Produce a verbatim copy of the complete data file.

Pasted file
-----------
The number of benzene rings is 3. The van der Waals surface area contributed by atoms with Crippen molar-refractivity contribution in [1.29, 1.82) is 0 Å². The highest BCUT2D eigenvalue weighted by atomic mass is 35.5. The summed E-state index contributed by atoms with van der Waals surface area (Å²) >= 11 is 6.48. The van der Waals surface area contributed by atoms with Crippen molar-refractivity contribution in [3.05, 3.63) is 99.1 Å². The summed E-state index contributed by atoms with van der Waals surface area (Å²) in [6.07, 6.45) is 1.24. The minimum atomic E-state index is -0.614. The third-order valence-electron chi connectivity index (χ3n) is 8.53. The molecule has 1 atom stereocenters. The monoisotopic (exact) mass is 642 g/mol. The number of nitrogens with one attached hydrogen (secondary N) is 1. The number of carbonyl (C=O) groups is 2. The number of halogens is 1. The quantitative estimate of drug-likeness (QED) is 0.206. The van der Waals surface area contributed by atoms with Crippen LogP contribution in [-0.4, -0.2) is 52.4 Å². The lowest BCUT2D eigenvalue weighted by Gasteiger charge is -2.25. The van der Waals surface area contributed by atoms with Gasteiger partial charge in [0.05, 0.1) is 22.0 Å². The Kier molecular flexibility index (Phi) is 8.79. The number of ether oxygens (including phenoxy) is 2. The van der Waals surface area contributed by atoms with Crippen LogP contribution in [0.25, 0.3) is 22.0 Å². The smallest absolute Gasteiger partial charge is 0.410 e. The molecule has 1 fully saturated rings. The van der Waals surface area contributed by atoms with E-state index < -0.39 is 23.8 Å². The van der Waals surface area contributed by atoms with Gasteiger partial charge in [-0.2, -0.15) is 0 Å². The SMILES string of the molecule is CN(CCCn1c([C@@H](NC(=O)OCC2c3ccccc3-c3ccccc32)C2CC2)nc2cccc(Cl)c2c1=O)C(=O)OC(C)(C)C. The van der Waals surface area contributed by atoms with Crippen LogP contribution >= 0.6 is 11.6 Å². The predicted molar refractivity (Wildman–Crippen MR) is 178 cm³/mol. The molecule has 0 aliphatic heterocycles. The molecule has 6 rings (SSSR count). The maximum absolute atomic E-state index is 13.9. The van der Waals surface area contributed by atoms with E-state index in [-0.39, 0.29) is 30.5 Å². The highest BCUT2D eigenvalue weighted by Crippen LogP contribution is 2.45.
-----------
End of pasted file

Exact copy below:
The number of benzene rings is 3. The van der Waals surface area contributed by atoms with Crippen molar-refractivity contribution in [1.29, 1.82) is 0 Å². The highest BCUT2D eigenvalue weighted by atomic mass is 35.5. The summed E-state index contributed by atoms with van der Waals surface area (Å²) >= 11 is 6.48. The van der Waals surface area contributed by atoms with Crippen molar-refractivity contribution in [3.05, 3.63) is 99.1 Å². The summed E-state index contributed by atoms with van der Waals surface area (Å²) in [6.07, 6.45) is 1.24. The minimum atomic E-state index is -0.614. The third-order valence-electron chi connectivity index (χ3n) is 8.53. The molecule has 1 atom stereocenters. The monoisotopic (exact) mass is 642 g/mol. The number of nitrogens with one attached hydrogen (secondary N) is 1. The number of carbonyl (C=O) groups is 2. The number of halogens is 1. The quantitative estimate of drug-likeness (QED) is 0.206. The van der Waals surface area contributed by atoms with Crippen LogP contribution in [-0.4, -0.2) is 52.4 Å². The lowest BCUT2D eigenvalue weighted by Gasteiger charge is -2.25. The van der Waals surface area contributed by atoms with Gasteiger partial charge in [0.05, 0.1) is 22.0 Å². The Kier molecular flexibility index (Phi) is 8.79. The number of ether oxygens (including phenoxy) is 2. The van der Waals surface area contributed by atoms with Crippen LogP contribution in [0.25, 0.3) is 22.0 Å². The smallest absolute Gasteiger partial charge is 0.410 e. The molecule has 1 fully saturated rings. The van der Waals surface area contributed by atoms with E-state index < -0.39 is 23.8 Å². The van der Waals surface area contributed by atoms with Gasteiger partial charge in [-0.2, -0.15) is 0 Å². The SMILES string of the molecule is CN(CCCn1c([C@@H](NC(=O)OCC2c3ccccc3-c3ccccc32)C2CC2)nc2cccc(Cl)c2c1=O)C(=O)OC(C)(C)C. The van der Waals surface area contributed by atoms with Crippen LogP contribution >= 0.6 is 11.6 Å². The predicted molar refractivity (Wildman–Crippen MR) is 178 cm³/mol. The molecule has 0 aliphatic heterocycles. The molecule has 6 rings (SSSR count). The maximum absolute atomic E-state index is 13.9. The van der Waals surface area contributed by atoms with E-state index in [-0.39, 0.29) is 30.5 Å². The highest BCUT2D eigenvalue weighted by Crippen LogP contribution is 2.45.